Somebody's attacking the Internet's phone book+ READ ARTICLE
Correction appended Friday, Oct. 21
Internet users are reporting widespread issues Friday morning, particularly along the eastern seaboard, as several websites and services aren’t loading normally.
The problem seems be due to a Distributed Denial of Service (DDoS) attack against Dyn, which provides Domain Name Service infrastructure to a variety of major Internet brands. DDoS attacks involve sending a flood of bogus Internet traffic toward a target in hopes of overloading it and knocking it offline. DNS acts as a kind of phone book for the Internet, helping your Internet browser take “www.time.com,” for instance, and retrieve TIME’s website.
This attack isn’t knocking your favorite websites offline, per se. It’s just making them harder for your browser to find. Still, it highlights how vulnerable the Internet can be to this sort of digital assault. It’s unclear at this time who’s behind the activity.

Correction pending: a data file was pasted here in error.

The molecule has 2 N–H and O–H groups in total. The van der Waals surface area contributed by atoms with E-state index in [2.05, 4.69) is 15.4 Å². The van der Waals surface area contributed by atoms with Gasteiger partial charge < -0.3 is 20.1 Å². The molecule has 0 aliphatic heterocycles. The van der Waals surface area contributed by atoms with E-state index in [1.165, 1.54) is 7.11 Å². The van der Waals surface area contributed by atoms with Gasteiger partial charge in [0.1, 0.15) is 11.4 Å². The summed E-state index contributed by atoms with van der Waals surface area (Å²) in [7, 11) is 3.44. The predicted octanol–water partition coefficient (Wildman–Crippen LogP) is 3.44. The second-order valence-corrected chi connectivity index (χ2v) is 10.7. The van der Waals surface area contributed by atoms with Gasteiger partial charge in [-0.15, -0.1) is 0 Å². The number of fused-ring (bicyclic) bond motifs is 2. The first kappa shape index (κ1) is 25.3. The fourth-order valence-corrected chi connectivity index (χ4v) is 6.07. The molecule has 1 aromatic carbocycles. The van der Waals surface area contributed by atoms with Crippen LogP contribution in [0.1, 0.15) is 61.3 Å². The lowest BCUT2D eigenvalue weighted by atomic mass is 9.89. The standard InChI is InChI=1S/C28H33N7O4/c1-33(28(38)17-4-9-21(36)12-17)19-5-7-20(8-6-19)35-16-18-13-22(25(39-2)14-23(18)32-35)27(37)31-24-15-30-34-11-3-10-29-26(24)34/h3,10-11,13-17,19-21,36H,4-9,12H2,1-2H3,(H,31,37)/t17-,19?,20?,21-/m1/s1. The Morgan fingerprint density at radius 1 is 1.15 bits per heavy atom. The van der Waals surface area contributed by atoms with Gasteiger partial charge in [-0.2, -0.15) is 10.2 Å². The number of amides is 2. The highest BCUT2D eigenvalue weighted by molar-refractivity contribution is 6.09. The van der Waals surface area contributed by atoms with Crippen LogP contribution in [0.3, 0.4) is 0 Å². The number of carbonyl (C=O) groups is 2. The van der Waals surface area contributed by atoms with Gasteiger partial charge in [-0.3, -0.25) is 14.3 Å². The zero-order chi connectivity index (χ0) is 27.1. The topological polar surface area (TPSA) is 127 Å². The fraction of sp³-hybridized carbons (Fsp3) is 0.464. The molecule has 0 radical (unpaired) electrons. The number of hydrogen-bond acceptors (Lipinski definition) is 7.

Read more: You asked: How does the Internet work?
“Starting at 11:10 UTC on October 21th-Friday 2016 we began monitoring and mitigating a DDoS attack against our Dyn Managed DNS infrastructure,” reads a status update from Dyn posted early Friday. “Some customers may experience increased DNS query latency and delayed zone propagation during this time. Updates will be posted as information becomes available.”
Update: According to Dyn, “services have been restored to normal as of 13:20 UTC.”
Update 2: Dyn said Friday afternoon that the DDoS attacks are ongoing. Meanwhile, Reuters is reporting that U.S. government officials are investigating whether the incident is a “criminal act.”
Update 3: Dyn said later Friday that it’s experiencing a third wave of DDoS attacks. The origin of the attacks remains unclear.
Friday’s problems come just about a month after security researchers recorded what’s believed to be the largest DDoS attack in history.
Here’s a map from Downdetector highlighting the geographic extent of the issue:
Correction: The original version of this article misstated the source of the map above. It is from Downdetector.